Bridging The Divide to Rebuild ZimbabweApril 22, 2010 by: Africa Speaks
By Dambudzo Mapuranga
April 22, 2010
Zimbabweans are the masters of their destiny. SADC and AU despite pressure from the West to intervene militarily or other wise have over the past decade affirmed this with their repeated assertion that only Zimbabweans can find a solution to their problems.
The divide Zimbabweans have to bridge is an enormous one. As the saying goes the journey of a thousand miles begins with one step. ZANU PF and MDC leadership have taken the first step. President Mugabe and Prime Minister Tsvangirai have illustrated that as leaders they might have different opinions but this does not mean that they cannot work together for the betterment of Zimbabwe.
What does it mean to be Zimbabwean?
A people with no history have no identity and as such they have no direction. The ethos of the men and women who laid the foundation of Zimbabwe, a country born out of a protracted war, dictates that everyone who has the right to call themselves Zimbabwean embrace a philosophy that strives towards total black empowerment and freedom.
As Zimbabweans we have to find common ground and the tide that binds us together is that the land of our birth and heritage is meant to reflect the determinations of those who fought for our country’s liberation. Independence came about because they were men and women who had a vision of a free society where opportunities were open to every individual regardless of colour, race or creed.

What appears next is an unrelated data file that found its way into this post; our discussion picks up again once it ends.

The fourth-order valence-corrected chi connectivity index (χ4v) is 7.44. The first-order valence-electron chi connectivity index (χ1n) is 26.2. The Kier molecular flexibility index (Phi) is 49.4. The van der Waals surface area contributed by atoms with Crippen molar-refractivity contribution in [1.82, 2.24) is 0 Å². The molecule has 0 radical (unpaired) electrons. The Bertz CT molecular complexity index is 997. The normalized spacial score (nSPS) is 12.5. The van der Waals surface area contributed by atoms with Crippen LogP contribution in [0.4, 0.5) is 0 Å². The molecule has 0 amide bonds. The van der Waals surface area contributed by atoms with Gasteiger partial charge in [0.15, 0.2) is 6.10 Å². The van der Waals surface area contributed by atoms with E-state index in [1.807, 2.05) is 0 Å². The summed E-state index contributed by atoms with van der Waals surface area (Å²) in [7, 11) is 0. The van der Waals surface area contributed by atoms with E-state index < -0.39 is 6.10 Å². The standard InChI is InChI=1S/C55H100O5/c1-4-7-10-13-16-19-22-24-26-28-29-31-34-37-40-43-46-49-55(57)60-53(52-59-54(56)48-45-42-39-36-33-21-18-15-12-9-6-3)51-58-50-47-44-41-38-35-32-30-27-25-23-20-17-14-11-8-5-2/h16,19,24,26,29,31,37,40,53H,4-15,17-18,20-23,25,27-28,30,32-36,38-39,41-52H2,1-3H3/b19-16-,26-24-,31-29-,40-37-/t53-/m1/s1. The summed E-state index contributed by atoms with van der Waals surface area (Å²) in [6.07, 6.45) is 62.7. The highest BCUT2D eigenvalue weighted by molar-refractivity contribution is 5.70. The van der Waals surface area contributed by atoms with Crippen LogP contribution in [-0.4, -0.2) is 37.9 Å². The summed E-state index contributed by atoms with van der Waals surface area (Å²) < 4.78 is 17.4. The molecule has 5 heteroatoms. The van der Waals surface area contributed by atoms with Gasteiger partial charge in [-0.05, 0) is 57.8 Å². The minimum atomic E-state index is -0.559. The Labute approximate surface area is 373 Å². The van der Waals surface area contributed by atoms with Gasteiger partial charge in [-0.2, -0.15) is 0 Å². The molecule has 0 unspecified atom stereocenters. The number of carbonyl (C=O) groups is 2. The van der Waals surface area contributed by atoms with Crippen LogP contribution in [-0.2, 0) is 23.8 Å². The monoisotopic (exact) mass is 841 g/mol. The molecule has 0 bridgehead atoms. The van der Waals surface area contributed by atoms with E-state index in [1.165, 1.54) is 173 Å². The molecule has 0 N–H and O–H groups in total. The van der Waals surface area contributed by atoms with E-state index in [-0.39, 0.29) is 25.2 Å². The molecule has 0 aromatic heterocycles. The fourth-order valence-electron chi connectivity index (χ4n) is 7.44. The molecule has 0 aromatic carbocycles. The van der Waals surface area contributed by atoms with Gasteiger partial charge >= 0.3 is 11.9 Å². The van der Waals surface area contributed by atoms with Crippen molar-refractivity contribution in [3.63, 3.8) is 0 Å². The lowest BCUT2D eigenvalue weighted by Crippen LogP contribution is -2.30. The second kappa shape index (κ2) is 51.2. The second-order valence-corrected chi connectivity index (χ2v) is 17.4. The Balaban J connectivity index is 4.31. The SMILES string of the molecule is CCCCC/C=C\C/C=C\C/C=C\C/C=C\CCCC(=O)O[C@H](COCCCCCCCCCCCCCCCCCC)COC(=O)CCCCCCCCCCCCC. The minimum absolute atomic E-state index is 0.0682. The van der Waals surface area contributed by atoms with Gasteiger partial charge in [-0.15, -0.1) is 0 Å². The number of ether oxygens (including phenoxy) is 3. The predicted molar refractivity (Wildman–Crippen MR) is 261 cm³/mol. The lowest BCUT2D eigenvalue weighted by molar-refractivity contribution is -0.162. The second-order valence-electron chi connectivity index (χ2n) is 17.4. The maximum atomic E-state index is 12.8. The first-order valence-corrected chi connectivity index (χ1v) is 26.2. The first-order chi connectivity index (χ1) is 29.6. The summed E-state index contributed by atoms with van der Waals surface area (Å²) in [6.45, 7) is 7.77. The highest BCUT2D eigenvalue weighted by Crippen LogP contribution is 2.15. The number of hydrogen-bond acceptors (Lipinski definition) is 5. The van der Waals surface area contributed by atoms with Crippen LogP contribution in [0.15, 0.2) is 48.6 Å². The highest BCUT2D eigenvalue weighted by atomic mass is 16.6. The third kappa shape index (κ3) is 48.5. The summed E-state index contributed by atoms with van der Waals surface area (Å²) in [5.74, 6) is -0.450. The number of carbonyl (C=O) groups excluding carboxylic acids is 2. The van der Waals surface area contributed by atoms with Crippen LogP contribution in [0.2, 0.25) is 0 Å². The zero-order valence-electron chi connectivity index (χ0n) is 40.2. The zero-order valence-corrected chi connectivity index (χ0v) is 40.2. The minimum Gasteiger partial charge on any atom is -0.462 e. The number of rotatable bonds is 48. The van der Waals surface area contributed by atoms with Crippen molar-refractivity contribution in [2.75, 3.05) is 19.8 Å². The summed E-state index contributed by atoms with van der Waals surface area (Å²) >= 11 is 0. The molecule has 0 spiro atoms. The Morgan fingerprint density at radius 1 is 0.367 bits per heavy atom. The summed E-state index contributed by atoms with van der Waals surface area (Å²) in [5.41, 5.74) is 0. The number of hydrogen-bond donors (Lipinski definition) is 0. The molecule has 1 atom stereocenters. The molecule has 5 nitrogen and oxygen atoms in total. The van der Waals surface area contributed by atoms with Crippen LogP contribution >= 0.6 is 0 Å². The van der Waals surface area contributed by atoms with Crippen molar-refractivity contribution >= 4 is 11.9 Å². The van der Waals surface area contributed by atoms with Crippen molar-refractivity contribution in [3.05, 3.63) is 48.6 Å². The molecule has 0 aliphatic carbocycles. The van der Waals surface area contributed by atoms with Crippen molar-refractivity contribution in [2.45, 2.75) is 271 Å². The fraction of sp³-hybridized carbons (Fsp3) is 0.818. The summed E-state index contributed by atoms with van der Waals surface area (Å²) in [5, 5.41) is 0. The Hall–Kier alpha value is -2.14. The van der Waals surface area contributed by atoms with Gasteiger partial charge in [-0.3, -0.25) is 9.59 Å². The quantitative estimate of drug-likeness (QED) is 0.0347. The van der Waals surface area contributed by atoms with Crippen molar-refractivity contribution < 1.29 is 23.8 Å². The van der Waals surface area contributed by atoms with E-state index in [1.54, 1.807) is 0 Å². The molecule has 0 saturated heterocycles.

It is unfortunate that one can never rewrite the past despite several attempts by forces that seek to justify a colonial system that was not only discriminatory but also not reflective of our African values and way of life. Democracy comes at a cost as witnessed in Zimbabwe. Not only has the country and its people been under siege from neo-colonial forces who seek to maintain a value system that promotes a racial elite but creates and funds institutions and individuals whose primary role is to subversively maintain such a system under the disguise of democracy.
As Zimbabweans we are divided because we relaxed, we forgot that freedom is not something that we got on a platter but had to fight for. In our relaxation we created opportunities for our enemy who to this day maintains that it would eventually have won the war against Black nationalists had peace not been brokered. It is such unrepentant statements that make it quiet clear that 30 years into Zimbabwe there are still forces that are fighting to reverse the gains of Independence.
If there is anything that is constant in life it is change. Change whether good or bad is inevitable and as circumstances change those who have goals to achieve adapt to this change and take advantage of the relaxed. This explains why a plethora of groups mushroomed all over the place claiming to be fighting for democracy in Zimbabwe. Funded by the George Soros’ of the West, economic hit men invest and trade on behalf of their governments, abusing human rights of developing nations and undermining their sovereignty.
Bridging the divide